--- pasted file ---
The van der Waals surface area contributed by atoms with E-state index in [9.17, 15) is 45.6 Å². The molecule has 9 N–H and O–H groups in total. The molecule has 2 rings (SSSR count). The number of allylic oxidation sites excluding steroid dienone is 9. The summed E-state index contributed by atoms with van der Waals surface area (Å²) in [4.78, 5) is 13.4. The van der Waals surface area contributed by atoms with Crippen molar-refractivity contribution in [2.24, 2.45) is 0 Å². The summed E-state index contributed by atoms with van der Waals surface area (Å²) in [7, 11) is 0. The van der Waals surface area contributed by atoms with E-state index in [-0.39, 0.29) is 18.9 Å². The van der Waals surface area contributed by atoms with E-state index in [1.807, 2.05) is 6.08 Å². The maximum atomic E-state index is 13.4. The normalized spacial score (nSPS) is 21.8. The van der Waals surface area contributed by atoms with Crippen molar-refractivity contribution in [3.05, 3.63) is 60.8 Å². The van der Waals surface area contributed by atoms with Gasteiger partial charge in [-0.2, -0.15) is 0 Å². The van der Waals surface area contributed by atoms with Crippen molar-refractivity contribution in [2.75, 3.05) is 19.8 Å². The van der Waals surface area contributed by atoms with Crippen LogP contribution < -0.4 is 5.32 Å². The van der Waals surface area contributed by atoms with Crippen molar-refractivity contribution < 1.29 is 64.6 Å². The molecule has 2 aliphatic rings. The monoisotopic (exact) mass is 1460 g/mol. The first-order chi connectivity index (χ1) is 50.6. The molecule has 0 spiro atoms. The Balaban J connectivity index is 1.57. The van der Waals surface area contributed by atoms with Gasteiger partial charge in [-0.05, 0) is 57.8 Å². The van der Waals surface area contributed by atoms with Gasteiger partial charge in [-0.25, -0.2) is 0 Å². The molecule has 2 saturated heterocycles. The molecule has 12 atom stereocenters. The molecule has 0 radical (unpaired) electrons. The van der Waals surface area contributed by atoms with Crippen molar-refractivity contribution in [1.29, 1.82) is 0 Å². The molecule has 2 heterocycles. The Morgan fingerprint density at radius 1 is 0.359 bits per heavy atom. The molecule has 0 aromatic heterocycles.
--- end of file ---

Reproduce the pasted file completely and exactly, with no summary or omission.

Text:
The van der Waals surface area contributed by atoms with E-state index in [9.17, 15) is 45.6 Å². The molecule has 9 N–H and O–H groups in total. The molecule has 2 rings (SSSR count). The number of allylic oxidation sites excluding steroid dienone is 9. The summed E-state index contributed by atoms with van der Waals surface area (Å²) in [4.78, 5) is 13.4. The van der Waals surface area contributed by atoms with Crippen molar-refractivity contribution in [2.24, 2.45) is 0 Å². The summed E-state index contributed by atoms with van der Waals surface area (Å²) in [7, 11) is 0. The van der Waals surface area contributed by atoms with E-state index in [-0.39, 0.29) is 18.9 Å². The van der Waals surface area contributed by atoms with E-state index in [1.807, 2.05) is 6.08 Å². The maximum atomic E-state index is 13.4. The normalized spacial score (nSPS) is 21.8. The van der Waals surface area contributed by atoms with Crippen molar-refractivity contribution in [3.05, 3.63) is 60.8 Å². The van der Waals surface area contributed by atoms with Gasteiger partial charge in [-0.2, -0.15) is 0 Å². The van der Waals surface area contributed by atoms with Crippen molar-refractivity contribution in [2.75, 3.05) is 19.8 Å². The van der Waals surface area contributed by atoms with Crippen LogP contribution < -0.4 is 5.32 Å². The van der Waals surface area contributed by atoms with Crippen molar-refractivity contribution < 1.29 is 64.6 Å². The molecule has 2 aliphatic rings. The monoisotopic (exact) mass is 1460 g/mol. The first-order chi connectivity index (χ1) is 50.6. The molecule has 0 spiro atoms. The Balaban J connectivity index is 1.57. The van der Waals surface area contributed by atoms with Gasteiger partial charge in [-0.05, 0) is 57.8 Å². The van der Waals surface area contributed by atoms with Gasteiger partial charge in [-0.25, -0.2) is 0 Å². The molecule has 2 saturated heterocycles. The molecule has 12 atom stereocenters. The molecule has 0 radical (unpaired) electrons. The van der Waals surface area contributed by atoms with Crippen molar-refractivity contribution in [1.29, 1.82) is 0 Å². The molecule has 2 heterocycles. The Morgan fingerprint density at radius 1 is 0.359 bits per heavy atom. The molecule has 0 aromatic heterocycles.